Self-organization of parS centromeres by the ParB CTP hydrolase

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Science  29 Nov 2019:
Vol. 366, Issue 6469, pp. 1129-1133
DOI: 10.1126/science.aay3965

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CTP hydrolysis organizes chromosomes

The bacterial DNA parS centromere recruits the ParB protein to the bacterial chromosome. Soh et al. found that the widespread family of ParB proteins not only bind DNA but also bind and hydrolyze cytidine triphosphate (CTP) (see the Perspective by Funnell). ParB CTP hydrolysis is stimulated by parS and regulates the spreading of ParB protein to the parS flanking regions, which is crucial for organizing the bacterial chromosome. The cytidine triphosphatase domain is conserved in a large variety of protein sequences, suggesting its potential roles in other cellular processes.

Science, this issue p. 1129; see also p. 1072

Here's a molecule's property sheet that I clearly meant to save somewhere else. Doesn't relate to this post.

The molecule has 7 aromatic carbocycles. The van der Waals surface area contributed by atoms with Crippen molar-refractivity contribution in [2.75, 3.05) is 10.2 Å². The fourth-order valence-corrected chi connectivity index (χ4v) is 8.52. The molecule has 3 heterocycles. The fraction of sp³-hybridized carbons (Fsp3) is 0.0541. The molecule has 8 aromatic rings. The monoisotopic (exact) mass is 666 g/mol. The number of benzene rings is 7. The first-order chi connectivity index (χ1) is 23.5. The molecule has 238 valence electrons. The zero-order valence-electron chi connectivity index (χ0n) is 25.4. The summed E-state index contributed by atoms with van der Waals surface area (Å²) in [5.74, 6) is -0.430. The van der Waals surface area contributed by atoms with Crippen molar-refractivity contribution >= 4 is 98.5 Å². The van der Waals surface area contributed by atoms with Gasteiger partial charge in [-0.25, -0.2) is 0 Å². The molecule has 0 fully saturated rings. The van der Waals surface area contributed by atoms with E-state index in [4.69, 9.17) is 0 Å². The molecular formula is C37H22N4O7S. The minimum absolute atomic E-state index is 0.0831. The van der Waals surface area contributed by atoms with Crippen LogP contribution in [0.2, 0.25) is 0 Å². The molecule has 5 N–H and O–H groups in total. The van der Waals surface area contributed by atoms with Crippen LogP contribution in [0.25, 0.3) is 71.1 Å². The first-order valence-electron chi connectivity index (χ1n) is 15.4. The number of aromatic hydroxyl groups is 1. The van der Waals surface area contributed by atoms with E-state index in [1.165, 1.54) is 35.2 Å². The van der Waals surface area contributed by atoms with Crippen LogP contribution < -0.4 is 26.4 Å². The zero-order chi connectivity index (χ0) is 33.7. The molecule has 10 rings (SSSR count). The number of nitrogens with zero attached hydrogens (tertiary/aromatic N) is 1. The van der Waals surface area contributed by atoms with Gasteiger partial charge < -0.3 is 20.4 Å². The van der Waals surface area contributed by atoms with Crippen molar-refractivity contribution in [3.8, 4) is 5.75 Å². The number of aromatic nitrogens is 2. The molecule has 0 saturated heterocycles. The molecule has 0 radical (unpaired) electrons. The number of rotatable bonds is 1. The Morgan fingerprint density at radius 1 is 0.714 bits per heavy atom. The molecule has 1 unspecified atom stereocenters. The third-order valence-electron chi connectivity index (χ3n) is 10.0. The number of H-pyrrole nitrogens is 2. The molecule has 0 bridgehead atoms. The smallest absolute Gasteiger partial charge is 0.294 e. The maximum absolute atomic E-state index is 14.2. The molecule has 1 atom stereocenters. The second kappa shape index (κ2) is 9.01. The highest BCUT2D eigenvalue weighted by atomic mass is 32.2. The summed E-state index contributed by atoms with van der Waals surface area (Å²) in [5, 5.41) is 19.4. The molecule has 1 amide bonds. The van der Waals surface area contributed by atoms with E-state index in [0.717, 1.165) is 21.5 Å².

ParABS systems facilitate chromosome segregation and plasmid partitioning in bacteria and archaea. ParB protein binds centromeric parS DNA sequences and spreads to flanking DNA. We show that ParB is an enzyme that hydrolyzes cytidine triphosphate (CTP) to cytidine diphosphate (CDP). parS DNA stimulates cooperative CTP binding by ParB and CTP hydrolysis. A nucleotide cocrystal structure elucidates the catalytic center of the dimerization-dependent ParB CTPase. Single-molecule imaging and biochemical assays recapitulate features of ParB spreading from parS in the presence but not absence of CTP. These findings suggest that centromeres assemble by self-loading of ParB DNA sliding clamps at parS. ParB CTPase is not related to known nucleotide hydrolases and might be a promising target for developing new classes of antibiotics.

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